On July 18th, 2016, the 4,000th article was added to the SuccuWiki!
Incubus (eBook X)
Incubus is an eBook written by Raine Weaver. In this work the character Gabriel is Incubus-like in nature.
- Title: Incubus
- Author: Raine Weaver
- Published By: Loose Id LLC (Original), Amazon Digital Services (Reissue)
- Length: 68 Pages
- Format: eBook
- ASIN: B01CXC66KA
- Publishing Date: June 21, 2005 (Original), March 12, 2016 (Reissue)
Serafina Fisher is having a little trouble sleeping.
It may be because she's on the verge of breaking up with her fiancé, who can't keep it in his pants. Her insomnia could be the result of finally accepting that love is a fairy tale and she must settle for cold, dreary reality. It might be because she's virtually stranded in a strange cabin in the mountains--a pagan place with an invitingly sinful history that whispers secrets in the dead of night.
She may be getting shadows under her eyes because thoughts of Gabriel Manning, the gorgeous, sexy stranger she's just met, are driving her to distraction. Gabriel, her fiancé's mysterious uncle, who makes no secret of his desire to steal her away. Or it may be because an unseen being of shadow and dreams visits her nightly, ravishing her body and driving her to heights of erotic intensity such as she's never known.
But Sera Fisher is having a little trouble sleeping…
The following review was originally published by Tera on her Blog, A Succubi's Tale on October 30, 2016
Sera dreams of him. Someone that takes her breath away, that lights the fires within and gives her that which she needs, but never can put into words. The dreams meet with reality and a choice needs to be made. But that choice brings with it something more, something needful and for always. The question is whether her reality stops the dream, or the dream becomes the reality. Either way, Sera will never be the same.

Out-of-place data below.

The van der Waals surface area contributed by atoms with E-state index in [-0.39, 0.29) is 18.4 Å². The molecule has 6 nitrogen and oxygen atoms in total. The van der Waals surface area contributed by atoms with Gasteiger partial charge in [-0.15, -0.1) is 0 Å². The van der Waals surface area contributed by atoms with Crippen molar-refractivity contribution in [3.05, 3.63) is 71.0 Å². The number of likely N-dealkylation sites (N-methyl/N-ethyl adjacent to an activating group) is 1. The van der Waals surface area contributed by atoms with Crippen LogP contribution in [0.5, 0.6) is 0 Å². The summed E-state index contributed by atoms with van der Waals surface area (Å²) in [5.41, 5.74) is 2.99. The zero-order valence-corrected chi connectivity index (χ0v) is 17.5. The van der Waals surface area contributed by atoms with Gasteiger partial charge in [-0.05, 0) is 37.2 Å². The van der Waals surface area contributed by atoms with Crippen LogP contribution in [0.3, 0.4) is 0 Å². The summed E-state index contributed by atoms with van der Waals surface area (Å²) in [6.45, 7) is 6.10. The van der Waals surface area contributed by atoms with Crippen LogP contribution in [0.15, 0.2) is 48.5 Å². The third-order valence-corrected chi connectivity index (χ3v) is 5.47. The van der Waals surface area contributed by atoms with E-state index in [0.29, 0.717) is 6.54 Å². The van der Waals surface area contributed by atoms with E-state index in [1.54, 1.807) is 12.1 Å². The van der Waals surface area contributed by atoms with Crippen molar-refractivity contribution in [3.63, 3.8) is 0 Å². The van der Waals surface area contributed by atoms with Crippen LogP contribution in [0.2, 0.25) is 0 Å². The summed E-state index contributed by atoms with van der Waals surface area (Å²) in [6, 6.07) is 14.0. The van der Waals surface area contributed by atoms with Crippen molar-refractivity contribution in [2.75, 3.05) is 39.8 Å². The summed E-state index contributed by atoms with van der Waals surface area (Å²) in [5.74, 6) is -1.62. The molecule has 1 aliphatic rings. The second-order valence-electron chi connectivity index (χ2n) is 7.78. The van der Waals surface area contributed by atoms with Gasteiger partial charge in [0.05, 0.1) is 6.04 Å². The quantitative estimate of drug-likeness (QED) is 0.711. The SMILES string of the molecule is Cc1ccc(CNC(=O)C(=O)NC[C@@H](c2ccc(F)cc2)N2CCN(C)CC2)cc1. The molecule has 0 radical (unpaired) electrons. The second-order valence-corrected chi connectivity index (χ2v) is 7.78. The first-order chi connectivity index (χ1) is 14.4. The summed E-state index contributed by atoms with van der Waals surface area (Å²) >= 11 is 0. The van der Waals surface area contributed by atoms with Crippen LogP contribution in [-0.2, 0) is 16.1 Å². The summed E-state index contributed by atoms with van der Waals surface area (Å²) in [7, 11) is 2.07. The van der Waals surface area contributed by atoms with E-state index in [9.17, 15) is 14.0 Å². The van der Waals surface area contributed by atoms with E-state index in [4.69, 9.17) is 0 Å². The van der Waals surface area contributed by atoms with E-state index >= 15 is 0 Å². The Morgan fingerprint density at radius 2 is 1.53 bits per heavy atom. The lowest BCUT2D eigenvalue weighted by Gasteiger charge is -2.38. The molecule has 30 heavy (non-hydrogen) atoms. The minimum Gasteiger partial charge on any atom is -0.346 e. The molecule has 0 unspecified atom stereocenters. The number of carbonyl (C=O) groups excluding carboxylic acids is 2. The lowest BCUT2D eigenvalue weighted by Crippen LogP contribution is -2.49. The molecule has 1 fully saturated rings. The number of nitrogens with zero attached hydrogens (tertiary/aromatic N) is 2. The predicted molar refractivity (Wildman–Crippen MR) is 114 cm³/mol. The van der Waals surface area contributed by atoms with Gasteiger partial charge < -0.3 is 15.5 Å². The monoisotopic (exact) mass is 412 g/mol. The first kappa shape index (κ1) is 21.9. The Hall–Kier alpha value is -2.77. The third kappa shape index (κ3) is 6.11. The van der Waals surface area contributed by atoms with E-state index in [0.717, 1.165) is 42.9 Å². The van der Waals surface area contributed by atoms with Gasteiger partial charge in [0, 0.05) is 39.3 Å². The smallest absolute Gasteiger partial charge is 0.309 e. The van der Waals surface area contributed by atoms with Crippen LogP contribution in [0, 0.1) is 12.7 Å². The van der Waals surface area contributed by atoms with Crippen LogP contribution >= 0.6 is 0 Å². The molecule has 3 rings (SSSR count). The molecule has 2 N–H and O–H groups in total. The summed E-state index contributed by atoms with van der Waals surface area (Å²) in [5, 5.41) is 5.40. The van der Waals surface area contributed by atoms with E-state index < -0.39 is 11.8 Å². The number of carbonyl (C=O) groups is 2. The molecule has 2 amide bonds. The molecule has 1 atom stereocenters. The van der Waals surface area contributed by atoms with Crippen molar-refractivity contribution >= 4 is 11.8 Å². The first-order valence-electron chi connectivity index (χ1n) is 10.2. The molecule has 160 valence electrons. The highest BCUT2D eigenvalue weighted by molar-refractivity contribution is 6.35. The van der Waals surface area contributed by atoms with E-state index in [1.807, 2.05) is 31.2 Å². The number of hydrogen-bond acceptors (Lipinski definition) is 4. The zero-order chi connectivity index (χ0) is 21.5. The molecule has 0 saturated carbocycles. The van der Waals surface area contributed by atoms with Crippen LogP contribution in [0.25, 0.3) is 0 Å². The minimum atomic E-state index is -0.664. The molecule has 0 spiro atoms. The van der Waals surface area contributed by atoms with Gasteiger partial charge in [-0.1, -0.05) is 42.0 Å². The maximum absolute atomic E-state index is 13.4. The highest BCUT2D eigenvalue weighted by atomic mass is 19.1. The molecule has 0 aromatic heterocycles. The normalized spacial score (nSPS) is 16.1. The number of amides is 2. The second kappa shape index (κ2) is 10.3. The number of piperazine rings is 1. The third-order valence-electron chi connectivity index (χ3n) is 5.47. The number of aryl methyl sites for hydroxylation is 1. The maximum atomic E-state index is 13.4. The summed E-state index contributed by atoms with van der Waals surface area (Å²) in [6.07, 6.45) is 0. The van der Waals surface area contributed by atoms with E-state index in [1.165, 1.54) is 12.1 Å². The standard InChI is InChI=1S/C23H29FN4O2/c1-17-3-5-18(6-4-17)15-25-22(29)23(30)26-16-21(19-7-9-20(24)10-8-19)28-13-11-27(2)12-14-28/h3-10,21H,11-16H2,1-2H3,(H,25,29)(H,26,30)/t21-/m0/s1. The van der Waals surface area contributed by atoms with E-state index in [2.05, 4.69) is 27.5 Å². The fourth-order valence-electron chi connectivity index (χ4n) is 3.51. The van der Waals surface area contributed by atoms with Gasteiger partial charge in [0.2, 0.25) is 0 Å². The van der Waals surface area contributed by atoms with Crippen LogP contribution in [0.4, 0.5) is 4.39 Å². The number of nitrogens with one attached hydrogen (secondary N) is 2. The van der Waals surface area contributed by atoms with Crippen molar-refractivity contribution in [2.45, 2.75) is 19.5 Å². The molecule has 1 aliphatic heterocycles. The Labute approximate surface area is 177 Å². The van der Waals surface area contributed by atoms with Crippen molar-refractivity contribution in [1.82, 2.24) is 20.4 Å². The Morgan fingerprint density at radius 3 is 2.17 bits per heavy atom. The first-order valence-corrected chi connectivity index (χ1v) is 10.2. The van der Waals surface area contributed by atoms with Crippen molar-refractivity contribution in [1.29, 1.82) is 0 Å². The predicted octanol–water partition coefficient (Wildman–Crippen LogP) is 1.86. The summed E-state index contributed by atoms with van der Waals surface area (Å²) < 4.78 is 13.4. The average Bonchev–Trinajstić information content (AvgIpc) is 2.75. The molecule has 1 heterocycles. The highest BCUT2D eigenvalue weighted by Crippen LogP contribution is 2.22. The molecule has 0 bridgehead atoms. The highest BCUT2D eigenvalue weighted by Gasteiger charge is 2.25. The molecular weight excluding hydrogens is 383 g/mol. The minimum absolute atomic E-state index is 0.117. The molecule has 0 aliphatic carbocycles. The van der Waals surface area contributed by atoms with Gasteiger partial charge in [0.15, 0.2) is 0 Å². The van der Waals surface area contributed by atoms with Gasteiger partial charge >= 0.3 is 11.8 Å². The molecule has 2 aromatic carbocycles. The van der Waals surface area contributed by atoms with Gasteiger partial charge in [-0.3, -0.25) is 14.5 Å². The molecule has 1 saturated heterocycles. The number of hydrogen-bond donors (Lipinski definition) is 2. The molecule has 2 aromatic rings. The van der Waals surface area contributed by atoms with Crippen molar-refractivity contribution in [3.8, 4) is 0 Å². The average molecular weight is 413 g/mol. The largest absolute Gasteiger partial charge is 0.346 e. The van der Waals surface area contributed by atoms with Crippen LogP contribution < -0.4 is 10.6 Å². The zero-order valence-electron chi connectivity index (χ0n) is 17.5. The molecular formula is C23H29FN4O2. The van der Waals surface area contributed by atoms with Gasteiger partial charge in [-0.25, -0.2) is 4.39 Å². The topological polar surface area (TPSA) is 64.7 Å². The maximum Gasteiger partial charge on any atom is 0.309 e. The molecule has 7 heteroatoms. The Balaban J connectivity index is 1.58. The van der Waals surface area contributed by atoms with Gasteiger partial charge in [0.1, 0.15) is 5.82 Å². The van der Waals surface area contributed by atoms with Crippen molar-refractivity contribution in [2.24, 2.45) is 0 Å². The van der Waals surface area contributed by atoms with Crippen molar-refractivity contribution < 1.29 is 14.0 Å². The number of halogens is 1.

I never had the chance to read the original release of this work, having only found a copy when it was reissued on Amazon earlier this year, so whether the author revised the story, changed is somehow or otherwise I cannot say.
I can however say that the work is one of the most unique tellings I have read in some time, and being so there’s so much to love within the pages. The story is strongly written, the scenes have depth, there is an emotional connection to what transpires. Beyond this, the interplay between the characters, especially Sera and Gabriel, holds one in the story completely and there is a need to continue on, to see what happens next.
Rather than tell all about Gabriel, to tell much of his story, I leave the work to tell that on its own. It’s hard to explain him, to put into words well how complex he is, the sides of his personality that come to the fore. The air of mystery remains through to the last page and it’s something that need to be appreciated on its own.
In much the same way, Sera, as a character, has layer upon layer of personality, need, and self-exploration through the story and her development from the beginning, to where the story closes, is amazing to follow through.
The erotica is mixed throughput the story, some of it within Sera’s dreamscape, some in the real world, but each scene is woven into the story well, isn’t told in a way that takes away from the story and gives voice to Sera’s needs. That is what drives the erotica forwards, Sera’s needs, which start as hidden and slowly build as Gabriel enters her world.
The work ends on a hopeful note, one that I felt closed the story well, offered something more than a simple ending and allows for one to interpret the events, and the ending, in their own way. For me, there’s something hopeful, promising, in the last pages of the work and being so that brought the story to a close that make things, for me, be the right way.
Perhaps the only thing I wished for, among the story, the characters, the telling of legend, the love, the passion, the erotica, would be a moment when the truth appears, at least to Sera, for an instant before the ending. As it is, there’s a lot of assumptions to be made, but that’s not a bad thing. Still, in a way, a clear answer in the after would have been nice too.
Four and a half pitchforks out of five.
Really one of the more unique tellings of the incubus myth and along with that the telling of something more. It’s that something more that makes this work stellar, captivating, and more. Well recommended for the mystery, the romance and the telling itself.